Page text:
THE A’S have had a strange first half. They’ve been racked with injuries to top pitchers and position players, they’ve gone through periods where they made every opposing pitcher look like a Cy Young candidate and yet, they’re tied for first in the AL West.

That comes with a caveat, of course: The Al West is a weak division, certainly the weakest in the league at this point.

My view of the divisional race is the same as it was at the start of the season: It’s a two-team race with the A’s and Angels. The Angels were also plagued by injuries and weak hitting in the first half, but now that they’ve finally put the right Weaver in the rotation (it’s inconceivable to me that they optioned Jerod out for a time while keeping Jeff in the rotation), they’ve got an excellent rotation to go with a great bullpen.

Texas’s pitchers are already starting to fade, and the heat and humidity in their hitter-friendly park will cause them to fade even more. The Rockies seem to have solved their problem by putting baseballs into the humidor, but the Rangers would have to use it on the whole state. Seattle got back into the race by beating up on NL teams in inter-league play but they won’t have those patsies to play any more.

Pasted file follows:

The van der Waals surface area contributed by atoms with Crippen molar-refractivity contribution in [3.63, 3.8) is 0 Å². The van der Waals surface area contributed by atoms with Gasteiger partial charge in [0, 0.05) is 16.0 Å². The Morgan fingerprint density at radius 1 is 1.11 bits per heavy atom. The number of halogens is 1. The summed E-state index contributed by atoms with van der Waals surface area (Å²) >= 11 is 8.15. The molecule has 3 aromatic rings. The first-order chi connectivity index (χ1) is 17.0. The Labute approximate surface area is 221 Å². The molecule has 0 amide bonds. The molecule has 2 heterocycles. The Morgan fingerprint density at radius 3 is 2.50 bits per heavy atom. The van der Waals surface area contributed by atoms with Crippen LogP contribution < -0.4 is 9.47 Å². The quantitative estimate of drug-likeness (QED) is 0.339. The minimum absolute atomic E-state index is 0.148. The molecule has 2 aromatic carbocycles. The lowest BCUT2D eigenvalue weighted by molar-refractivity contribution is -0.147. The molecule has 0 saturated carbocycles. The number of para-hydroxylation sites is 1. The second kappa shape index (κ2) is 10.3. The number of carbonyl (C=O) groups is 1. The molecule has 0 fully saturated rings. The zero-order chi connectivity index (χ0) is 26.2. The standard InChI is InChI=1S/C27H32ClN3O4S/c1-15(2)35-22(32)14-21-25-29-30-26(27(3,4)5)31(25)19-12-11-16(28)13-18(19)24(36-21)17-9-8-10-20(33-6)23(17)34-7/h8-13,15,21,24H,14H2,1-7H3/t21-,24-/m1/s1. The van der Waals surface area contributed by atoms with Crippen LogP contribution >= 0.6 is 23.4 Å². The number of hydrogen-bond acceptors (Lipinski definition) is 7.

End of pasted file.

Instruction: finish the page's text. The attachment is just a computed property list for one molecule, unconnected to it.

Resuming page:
The key to the A’s is Rich Harden; they were 6-0 in the games he started in the first half but he was out most of that time with injuries. If he’s healthy, they have a 1-2-3 punch in the rotation with Harden, Barry Zito and Dan Haren that is comparable to the Big Three of Tim Hudson, Mark Mulder and Zito in the recent past, and that allows them to put up with the inconsistencies of Joe Blanton and Esteban Loaiza. Their bullpen, which was riddled by injuries in the first half, is returning to health. Closer Huston Street, when he’s used as Dennis Eckersley was – for one inning – is very good.